WorldNetDaily's attempt to forward conspiracy theories about the death of Antonin Scalia seem to be running out of gas -- and it's not just because it's hiding inconvenient facts that refuse to play along.
In a Feb. 16 WND article, Cheryl Chumley highlights how the conspiracy has been "stoked" by the revelation of John Poindexter, who owns the Texas guest ranch where Scalia died, being -- gasp! -- pictured with President Obama and had "received an award from Obama for his Vietnam military service." Chumley then quoted a fringe blogger adding, "Coincidence? That will be for you the readers to decide."
Somehow, Chumley overlooked the fact that, as the Washington Post reported, Scalia's stay at the ranch was free, seemingly in appreciation of the Supreme Court declining last year to take up an age discrimination lawsuit involving a company Poindexter owns.But then, that conspiracy isn't as juicy as the one Chumley is trying to push.
WND followed that with an unbylined Feb. 17 article complaining that Scalia conspiracy theorists like itself -- er, "skeptics" -- are being mocked as conspiracy theorists. The article made sure to present the conspiracy as credible, highlighting how "Justice Scalia was found dead by millionaire Democratic Party donor and Obama ally John Poindexter near America’s unsecured, dangerous, porous, and cartel-controlled Southern Border" and lamenting that "If foul play or accidental poisoning was involved with the death of Scalia, much of that evidence has already been destroyed or corrupted when his body was washed and embalmed at a funeral home less than 24 hours after his body was discovered."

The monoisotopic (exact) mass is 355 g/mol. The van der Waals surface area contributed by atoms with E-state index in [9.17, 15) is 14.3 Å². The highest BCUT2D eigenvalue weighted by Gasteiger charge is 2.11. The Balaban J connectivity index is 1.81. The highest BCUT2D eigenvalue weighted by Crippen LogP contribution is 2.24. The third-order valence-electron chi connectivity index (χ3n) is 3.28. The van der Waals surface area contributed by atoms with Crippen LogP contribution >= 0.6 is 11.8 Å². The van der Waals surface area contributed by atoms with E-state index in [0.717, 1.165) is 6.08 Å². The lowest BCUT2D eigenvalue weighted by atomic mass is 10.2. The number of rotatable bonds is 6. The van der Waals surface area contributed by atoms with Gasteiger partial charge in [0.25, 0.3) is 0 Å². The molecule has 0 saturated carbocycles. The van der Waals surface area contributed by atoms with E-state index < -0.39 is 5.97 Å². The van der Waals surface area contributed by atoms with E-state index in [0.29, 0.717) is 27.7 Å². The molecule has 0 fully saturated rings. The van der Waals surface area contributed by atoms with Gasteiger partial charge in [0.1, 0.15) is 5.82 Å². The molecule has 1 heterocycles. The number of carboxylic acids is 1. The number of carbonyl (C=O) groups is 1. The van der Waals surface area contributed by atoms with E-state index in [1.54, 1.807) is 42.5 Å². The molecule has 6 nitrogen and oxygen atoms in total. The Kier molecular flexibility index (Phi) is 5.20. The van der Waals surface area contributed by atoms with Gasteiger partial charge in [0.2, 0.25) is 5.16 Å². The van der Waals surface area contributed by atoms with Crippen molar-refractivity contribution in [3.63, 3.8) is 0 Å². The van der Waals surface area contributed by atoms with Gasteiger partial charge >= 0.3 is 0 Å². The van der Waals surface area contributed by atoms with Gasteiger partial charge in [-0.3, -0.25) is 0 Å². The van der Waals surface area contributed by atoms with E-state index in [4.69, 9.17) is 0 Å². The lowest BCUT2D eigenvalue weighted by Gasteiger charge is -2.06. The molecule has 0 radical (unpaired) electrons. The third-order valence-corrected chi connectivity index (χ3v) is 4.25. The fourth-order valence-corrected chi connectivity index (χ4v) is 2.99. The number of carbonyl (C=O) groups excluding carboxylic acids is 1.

WND didn't mention the Poindexter case before the court, nor did it note that even Scalia's son rejects the conspiracy theories: "Our family just has no doubt that he was taken from us by natural causes. ... We accept that. We’re praying for him. We ask others to accept that and pray for him."
WND is having trouble finding people who aren't fringe whackjobs to keep the conspiracy going. Not a good sign for a "news" organization trying to pretend it has some journalistic credibility.